versity or a library. These are the cathedrals of
our new day ; our churches are of a lesser pattern
and in our Protestant worship it must be so. Yet
churches are now, as ever, indispensable things,
and when it is possible they should always be beau-
tiful and noble and paid for as these cathedrals
were by the whole people, the rich casting in their
treasure and the poor their mite, for no church
and no service can be really worth much to any
man who will not do his share for its building and
maintenance. Deadheads in a church mean dead
hearts too.

Then there is another thing I like to think of in
connection with these stately and enduring piles.
As the people who said, " Let us huild them," had
a noble idea about what they wanted to do, so had
the men who did the work.

Those were days when work was in itself inti-
mately blended with what religious life people had


to their name. The youth was not left to run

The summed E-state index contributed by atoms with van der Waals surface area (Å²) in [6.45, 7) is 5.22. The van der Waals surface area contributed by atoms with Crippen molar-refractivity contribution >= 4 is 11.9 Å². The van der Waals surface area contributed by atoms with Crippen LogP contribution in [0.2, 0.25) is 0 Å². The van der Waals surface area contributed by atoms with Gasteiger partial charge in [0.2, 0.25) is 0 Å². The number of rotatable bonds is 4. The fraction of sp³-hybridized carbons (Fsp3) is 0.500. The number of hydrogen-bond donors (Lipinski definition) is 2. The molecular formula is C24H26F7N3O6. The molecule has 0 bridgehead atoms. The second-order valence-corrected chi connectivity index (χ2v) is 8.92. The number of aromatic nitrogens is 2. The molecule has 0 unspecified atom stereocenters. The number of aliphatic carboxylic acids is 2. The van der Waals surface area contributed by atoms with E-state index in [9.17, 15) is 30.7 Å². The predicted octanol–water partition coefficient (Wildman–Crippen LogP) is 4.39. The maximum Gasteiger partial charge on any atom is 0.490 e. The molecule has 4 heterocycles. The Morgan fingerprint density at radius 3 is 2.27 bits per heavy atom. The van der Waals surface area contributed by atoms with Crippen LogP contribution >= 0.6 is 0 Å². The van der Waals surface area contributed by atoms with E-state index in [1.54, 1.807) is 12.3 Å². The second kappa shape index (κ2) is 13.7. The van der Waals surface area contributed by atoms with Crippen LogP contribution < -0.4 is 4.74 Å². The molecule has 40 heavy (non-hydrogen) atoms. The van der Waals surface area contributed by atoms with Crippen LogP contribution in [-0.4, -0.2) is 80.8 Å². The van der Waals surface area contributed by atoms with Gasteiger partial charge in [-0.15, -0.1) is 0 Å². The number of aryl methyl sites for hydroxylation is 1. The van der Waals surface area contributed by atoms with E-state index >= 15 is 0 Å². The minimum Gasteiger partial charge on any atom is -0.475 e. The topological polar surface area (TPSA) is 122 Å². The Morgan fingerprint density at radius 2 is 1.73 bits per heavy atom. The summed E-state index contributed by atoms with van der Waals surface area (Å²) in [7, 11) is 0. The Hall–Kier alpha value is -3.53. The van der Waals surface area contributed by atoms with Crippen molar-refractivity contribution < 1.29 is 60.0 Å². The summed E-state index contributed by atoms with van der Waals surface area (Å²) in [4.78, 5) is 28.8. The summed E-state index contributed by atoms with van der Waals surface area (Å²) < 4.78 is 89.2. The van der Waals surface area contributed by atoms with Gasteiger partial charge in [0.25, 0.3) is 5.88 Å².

wild with no handicraft to carve out a living withal
when manhood came, because the trades-unions were
afraid of being swamped, nor was a bad workman
deemed equal to a good one if he Avas backed by
such a union. You could not get an inkling of
some craft and then say, " I can do that as well as
another man," and so go to building or plumbing
or carving on your own word. You must serve
seven years, from 14 to 21 under one master.
Then you must take your kit and wander over
England as a journey man, for that is what the
term means, and see what they were doing far and